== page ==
The LASER comprises a coherent light source using a crystalline solid, such as a ruby, liquid or gas-discharge tube, in which atoms are pumped simultaneously into excited states by an incoherent light flash. The atoms return to their ground state with the emission of a light pulse for which the energy flux may be 10 mW/cm2 (lasting 30 nanosecs) and the beam divergence 10-2 radians. The radiant energy resulting from the light pulse directed by the LASER against the depending tab 12 which is in contacting relation with the wall of the container 10 is sufficient to fuse or partially melt the thermoplastic material of the container 10 and the closure 11 and depending tab 12 and instantly bond the two together permanently.
It will be seen that the depending tab 12 which is integrally formed with the closure 11 and provided with the transverse tear line 14 is so formed that a force which is larger than ordinary handling forces is required to move the closure 11 and the depending tab 12 sufficiently to tear the depending tab 12 from the closure 11 and thereby positively insure the indication of tampering with the closure 11.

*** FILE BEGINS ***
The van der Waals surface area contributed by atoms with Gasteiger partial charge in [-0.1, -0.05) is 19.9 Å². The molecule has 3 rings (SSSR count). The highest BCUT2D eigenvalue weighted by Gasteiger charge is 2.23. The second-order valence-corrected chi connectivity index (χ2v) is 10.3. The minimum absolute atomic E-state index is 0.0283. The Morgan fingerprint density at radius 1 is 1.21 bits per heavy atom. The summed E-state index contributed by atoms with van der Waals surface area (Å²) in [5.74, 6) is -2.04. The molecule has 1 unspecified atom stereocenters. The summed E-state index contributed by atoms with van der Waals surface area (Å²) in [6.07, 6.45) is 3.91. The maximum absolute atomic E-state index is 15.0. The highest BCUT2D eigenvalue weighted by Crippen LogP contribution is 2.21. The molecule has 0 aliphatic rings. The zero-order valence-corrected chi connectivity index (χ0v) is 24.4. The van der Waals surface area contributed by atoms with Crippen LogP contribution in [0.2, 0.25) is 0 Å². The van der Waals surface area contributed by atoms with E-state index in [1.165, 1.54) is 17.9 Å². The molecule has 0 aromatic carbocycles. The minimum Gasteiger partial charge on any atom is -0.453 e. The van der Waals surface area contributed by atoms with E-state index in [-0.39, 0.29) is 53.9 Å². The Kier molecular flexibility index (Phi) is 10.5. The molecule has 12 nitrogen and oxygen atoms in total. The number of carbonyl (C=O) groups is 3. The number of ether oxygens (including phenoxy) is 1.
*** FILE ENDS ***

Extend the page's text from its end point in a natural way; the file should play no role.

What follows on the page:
It will thus be seen that the invention set forth in the preceding description provides a simple and inexpensive tamper-resistant closure for a container which positively indicates tampering or removal of the closure and the closure with its depending tab attachment to the container being easily assembled and bonded on existing container filling and closing equipment. A modification of the invention comprises bonding the depending tab 12 of the closure to the container 10 with an alkyl 2-cyanoacrylates adhesive, applied to either the container 10 or the depending tab 12 of the closure 11 just before or when the depending tab 12 is positioned in its final location against the container 10, so as to bond a portion thereof below the transverse tear line 14 to the container 10.